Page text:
Red Screes is a fell in the English Lake District
situated between the villages of Patterdale and Ambleside. It is an
outlier of the Fairfield group in the Eastern Fells, but is separated
from its neighbours by low passes. This gives Red Screes an independence
which is reflected in its prominence.
Taking the form of a long upturned boat, Red
Screes is a ridge running roughly north to south. Shorter saddles
connecting to neighbouring fells are sent out amidships on either side.
To the west Scandale Pass (1,690 ft) connects to Little Hart Crag, a
satellite of Dove Crag. From the pass the long Scandale Beck runs south
to Ambleside and the River Rothay.
On the northern side, Caiston
Beck makes for Hartsop and Ullswater.
To the east of Red Screes
is the road from Ambleside to Patterdale, reaching its summit at
Kirkstone Pass (1,485 ft).
On the opposite side of Kirkstone
Pass (east ) are the High Street range of the Far Eastern Fells,
beginning with Stony Cove Pike and Thornthwaite Crag.
south from Kirkstone Pass and its summit inn is the valley of Stock
Ghyll which flows the Ambleside, joining the Rothay a few yards from the
confluence with Scandale Beck.
Kirkstone Beck flows north from
the pass, joining Caiston Beck before reaching Hartsop. Thus the
boundaries of Red Screes are formed symmetrically by four valleys, with
the fell rising at the head of none of them.
The northern ridge of Red Screes passes over the
subsidiary top of Middle Dodd. This has little prominence being more the
point where the gradient of descent markedly increases, but Alfred
Wainwright in his Pictorial Guide to the Lakeland Fells gave it the
status of a separate fell.
The long southern ridge has the
equally notable top of Snarker Pike which was not given such a
distinction. This is one of many reasons why Wainwrights differ from
more logical hill lists such as Hewitts, Nuttalls and Marilyns.
The broad southern ridge runs for about two and a half miles before
petering out on the outskirts of Ambleside.
The lower slopes have
been planted with many small areas of mixed woodland and are extensively
divided by a vast array of dry stone walls.
North of the summit,
the descending ridge narrows at Smallthwaite Band before widening again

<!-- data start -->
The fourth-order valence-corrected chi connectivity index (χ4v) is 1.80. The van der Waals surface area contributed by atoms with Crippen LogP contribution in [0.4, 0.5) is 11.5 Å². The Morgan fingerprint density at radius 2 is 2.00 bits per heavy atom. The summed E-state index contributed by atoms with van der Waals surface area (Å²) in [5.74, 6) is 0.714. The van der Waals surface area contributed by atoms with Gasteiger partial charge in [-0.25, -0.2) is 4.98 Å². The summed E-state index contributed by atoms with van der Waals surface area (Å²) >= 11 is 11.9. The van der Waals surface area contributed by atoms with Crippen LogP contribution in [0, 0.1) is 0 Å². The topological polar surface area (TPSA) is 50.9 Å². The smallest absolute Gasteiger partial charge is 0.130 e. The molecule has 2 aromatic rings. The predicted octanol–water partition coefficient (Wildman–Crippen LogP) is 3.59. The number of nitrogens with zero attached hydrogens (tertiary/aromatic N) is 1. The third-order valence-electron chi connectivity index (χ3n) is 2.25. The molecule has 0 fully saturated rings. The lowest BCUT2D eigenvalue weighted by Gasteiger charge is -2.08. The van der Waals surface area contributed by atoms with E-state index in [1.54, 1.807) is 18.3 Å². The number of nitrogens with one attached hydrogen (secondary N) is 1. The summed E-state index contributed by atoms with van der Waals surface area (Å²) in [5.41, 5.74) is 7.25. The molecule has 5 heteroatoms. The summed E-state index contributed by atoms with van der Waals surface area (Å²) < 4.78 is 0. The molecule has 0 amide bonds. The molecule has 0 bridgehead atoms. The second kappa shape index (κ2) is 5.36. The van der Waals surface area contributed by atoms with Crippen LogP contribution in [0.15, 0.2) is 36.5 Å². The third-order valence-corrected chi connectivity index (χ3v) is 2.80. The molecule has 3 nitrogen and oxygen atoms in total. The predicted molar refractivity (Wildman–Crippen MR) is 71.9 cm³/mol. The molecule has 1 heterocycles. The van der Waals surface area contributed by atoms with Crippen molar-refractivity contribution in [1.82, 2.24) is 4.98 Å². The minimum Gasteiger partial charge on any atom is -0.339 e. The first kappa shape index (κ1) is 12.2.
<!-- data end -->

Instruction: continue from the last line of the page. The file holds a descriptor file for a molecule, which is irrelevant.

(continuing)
to the summit of Middle Dodd. From here the descent is steep and rough.
The western flanks are also rough, but the east displays two miles
of scree slope looming above almost the full length of Kirkstone Pass.
It is from this view that the fell takes its name.
Ordnance Survey maps is Kilnshaw Chimney although on the ground this is
just a narrow gully beneath the summit.
The summit area is a
broad plateau with a dressing of grass and stones. Two unnamed circular
hollows are cut into the eastern face and between them a flat topped
promontory juts out with the highest point on its northern edge.
A number of large cairns have been formed and an Ordnance Survey
triangulation column stands nearby.
A few yards to the south is
Red Screes Tarn, a small permanent body of water with no plant life in
evidence. A number of smaller pools can be found after rain.
panorama is excellent with a first-class view of the Far Eastern Fells
and the distant Coniston, Bowfell and Scafell skyline of the Southern
Fells. The immediate views down the eastern face to the Kirkstone Inn
The southern ridge provides a popular route to
the summit, climbing from the bottom of the Kirkstone road.
ascents from Ambleside can be made via Scandale or Stock Ghyll, gaining
the ridge to the north of Snarker Pike.
A number of routes are
also possible from the summit of Kirkstone Pass.
ascent is steep and badly eroded, whilst those from Red Pit or lower
down the pass to the north are slightly more appealing.
north the walker has the choice of the Middle Dodd ridge but beware as
this approach is very steep or a gentler approach up Caiston Glen to
routes near Red Screes